PAN, January 15, 2012
Violence against women on the rise in Uruzgan
According to Babo, a resident of the city, women faced a whole host of complex problems, including forced marriage and giving them away to settle disputes
By Ajmal Wisalon
Incidents of violence against women increased in central Uruzgan province this year, when 60 cases were registered in the provincial capital alone, the Department of Women's Affairs said on Sunday.
Most of the incidents took place in far-flung areas, where some cases went unreported due to insecurity and other problems, Women's Affairs Director Rana Sami Wafa told Pajhwok Afghan News.
Of the 60 cases in Tirinkot, 30 pertained to domestic violence, such as early marriage, violence by in-laws and depriving women of dowry and inheritance, she said.
She told the tale of a married girl, Gul Chari, who was shot injured by her husband in Tirinkot. The girl has been unable to walk. "Women approach us for help, but we are unable to resolve their problems in remote areas, where the law and order situation is not good."
More than 20 women drug addicts had been registered and sent to Kabul for rehabilitation, because there was no such facility in the provincial capital.
"A number of women committed suicide after being forced into marriage against their will," she said, adding pregnancy-related deaths had increased due to a shortage of trained gynecologists.
According to Babo, a resident of the city, women faced a whole host of complex problems, including forced marriage and giving them away to settle disputes. The practices are fuelling suicide and drug addiction among women.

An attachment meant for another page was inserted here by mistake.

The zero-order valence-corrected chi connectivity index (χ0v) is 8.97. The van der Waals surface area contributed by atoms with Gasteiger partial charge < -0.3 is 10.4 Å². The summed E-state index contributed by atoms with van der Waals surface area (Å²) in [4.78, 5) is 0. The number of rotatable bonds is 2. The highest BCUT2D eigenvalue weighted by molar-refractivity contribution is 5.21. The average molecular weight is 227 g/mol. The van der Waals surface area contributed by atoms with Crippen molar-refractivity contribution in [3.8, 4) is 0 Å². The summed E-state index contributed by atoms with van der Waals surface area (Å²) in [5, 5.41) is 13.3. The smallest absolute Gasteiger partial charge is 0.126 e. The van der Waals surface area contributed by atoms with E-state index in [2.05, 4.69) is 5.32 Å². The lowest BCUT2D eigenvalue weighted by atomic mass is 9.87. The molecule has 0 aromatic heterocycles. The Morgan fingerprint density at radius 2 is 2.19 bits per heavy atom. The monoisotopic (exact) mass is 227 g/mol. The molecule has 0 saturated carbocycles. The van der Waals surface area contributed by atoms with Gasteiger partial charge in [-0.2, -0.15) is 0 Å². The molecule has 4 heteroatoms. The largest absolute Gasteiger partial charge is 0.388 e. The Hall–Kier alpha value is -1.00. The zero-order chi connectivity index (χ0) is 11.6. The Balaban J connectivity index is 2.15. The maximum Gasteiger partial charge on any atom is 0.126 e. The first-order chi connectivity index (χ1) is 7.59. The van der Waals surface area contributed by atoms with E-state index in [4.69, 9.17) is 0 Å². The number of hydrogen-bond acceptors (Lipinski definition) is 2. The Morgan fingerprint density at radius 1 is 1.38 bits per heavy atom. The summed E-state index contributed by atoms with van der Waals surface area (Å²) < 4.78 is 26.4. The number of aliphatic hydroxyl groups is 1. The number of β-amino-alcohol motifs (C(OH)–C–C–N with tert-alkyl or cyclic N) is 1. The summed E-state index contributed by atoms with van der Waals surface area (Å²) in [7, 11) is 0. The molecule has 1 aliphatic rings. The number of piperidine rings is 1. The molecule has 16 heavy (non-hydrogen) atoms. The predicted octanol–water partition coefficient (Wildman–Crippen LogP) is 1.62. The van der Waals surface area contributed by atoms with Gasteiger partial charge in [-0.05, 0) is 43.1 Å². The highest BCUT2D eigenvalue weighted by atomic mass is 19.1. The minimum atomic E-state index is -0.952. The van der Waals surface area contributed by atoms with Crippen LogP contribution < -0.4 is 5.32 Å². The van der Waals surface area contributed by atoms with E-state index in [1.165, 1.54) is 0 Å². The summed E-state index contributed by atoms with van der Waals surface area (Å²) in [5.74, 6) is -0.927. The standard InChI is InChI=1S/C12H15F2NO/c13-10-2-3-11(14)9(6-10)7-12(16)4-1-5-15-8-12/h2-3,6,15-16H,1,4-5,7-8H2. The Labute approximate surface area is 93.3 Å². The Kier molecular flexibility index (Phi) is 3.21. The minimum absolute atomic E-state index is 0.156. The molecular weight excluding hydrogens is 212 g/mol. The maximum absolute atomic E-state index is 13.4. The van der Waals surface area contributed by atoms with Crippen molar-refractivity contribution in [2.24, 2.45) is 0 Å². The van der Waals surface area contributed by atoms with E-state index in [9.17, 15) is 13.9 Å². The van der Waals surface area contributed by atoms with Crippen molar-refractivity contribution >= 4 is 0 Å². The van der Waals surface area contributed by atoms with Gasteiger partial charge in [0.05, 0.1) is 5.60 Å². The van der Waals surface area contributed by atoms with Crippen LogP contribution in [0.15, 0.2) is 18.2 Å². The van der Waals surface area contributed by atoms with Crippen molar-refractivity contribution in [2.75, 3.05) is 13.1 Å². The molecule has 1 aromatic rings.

Governor Mohammad Omar Sherzad linked the increasing incidents of violence to illiteracy, saying efforts were being made to discourage the trend. He added it would take some time to see a positive change.
Abdul Ghafar Stanikzai, the Afghanistan's Independent Human Rights Commission (AIHRC) director for Uruzgan, confirmed rising violence against women. He said they had registered 57 such cases. "We have started a number of public awareness programmes involving religious scholars."
Maulvi Abdul Rehman, a local religious scholar, said: "Islam forbids giving away a female to resolve a dispute. It is compulsory for all men and women to seek Islamic knowledge, but people do not allow women in this regard."
Cutting the throat of a 15-year-old girl in Farah, a sexual assault by a father on his daughter and the predicament Sara Gul in Baghlan were the worst examples of violence against women, said Shinkai Karokhel, an MP from Kabul and a women's rights activist.
"Promises have been made regarding solution to women's problems and their rights across the country, but nothing is done," she complained. The lawmaker suggested if women had been given greater representation in government departments, they would have been able to resolve their problems.
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